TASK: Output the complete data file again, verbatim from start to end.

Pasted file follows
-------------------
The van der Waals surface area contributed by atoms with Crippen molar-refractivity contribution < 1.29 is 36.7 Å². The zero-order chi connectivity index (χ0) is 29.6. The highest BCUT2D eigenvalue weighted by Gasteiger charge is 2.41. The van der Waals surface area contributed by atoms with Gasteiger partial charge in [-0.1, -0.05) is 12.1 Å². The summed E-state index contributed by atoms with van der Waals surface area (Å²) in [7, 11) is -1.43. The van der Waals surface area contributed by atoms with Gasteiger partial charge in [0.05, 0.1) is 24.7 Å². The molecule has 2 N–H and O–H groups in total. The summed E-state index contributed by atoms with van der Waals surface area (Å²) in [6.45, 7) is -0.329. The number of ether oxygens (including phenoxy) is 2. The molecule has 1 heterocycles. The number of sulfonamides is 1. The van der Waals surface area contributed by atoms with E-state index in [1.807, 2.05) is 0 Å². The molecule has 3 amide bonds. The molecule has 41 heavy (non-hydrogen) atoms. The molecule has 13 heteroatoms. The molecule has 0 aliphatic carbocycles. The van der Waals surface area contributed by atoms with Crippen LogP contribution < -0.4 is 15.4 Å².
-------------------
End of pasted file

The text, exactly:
The van der Waals surface area contributed by atoms with Crippen molar-refractivity contribution < 1.29 is 36.7 Å². The zero-order chi connectivity index (χ0) is 29.6. The highest BCUT2D eigenvalue weighted by Gasteiger charge is 2.41. The van der Waals surface area contributed by atoms with Gasteiger partial charge in [-0.1, -0.05) is 12.1 Å². The summed E-state index contributed by atoms with van der Waals surface area (Å²) in [7, 11) is -1.43. The van der Waals surface area contributed by atoms with Gasteiger partial charge in [0.05, 0.1) is 24.7 Å². The molecule has 2 N–H and O–H groups in total. The summed E-state index contributed by atoms with van der Waals surface area (Å²) in [6.45, 7) is -0.329. The number of ether oxygens (including phenoxy) is 2. The molecule has 1 heterocycles. The number of sulfonamides is 1. The van der Waals surface area contributed by atoms with E-state index in [1.807, 2.05) is 0 Å². The molecule has 3 amide bonds. The molecule has 41 heavy (non-hydrogen) atoms. The molecule has 13 heteroatoms. The molecule has 0 aliphatic carbocycles. The van der Waals surface area contributed by atoms with Crippen LogP contribution < -0.4 is 15.4 Å².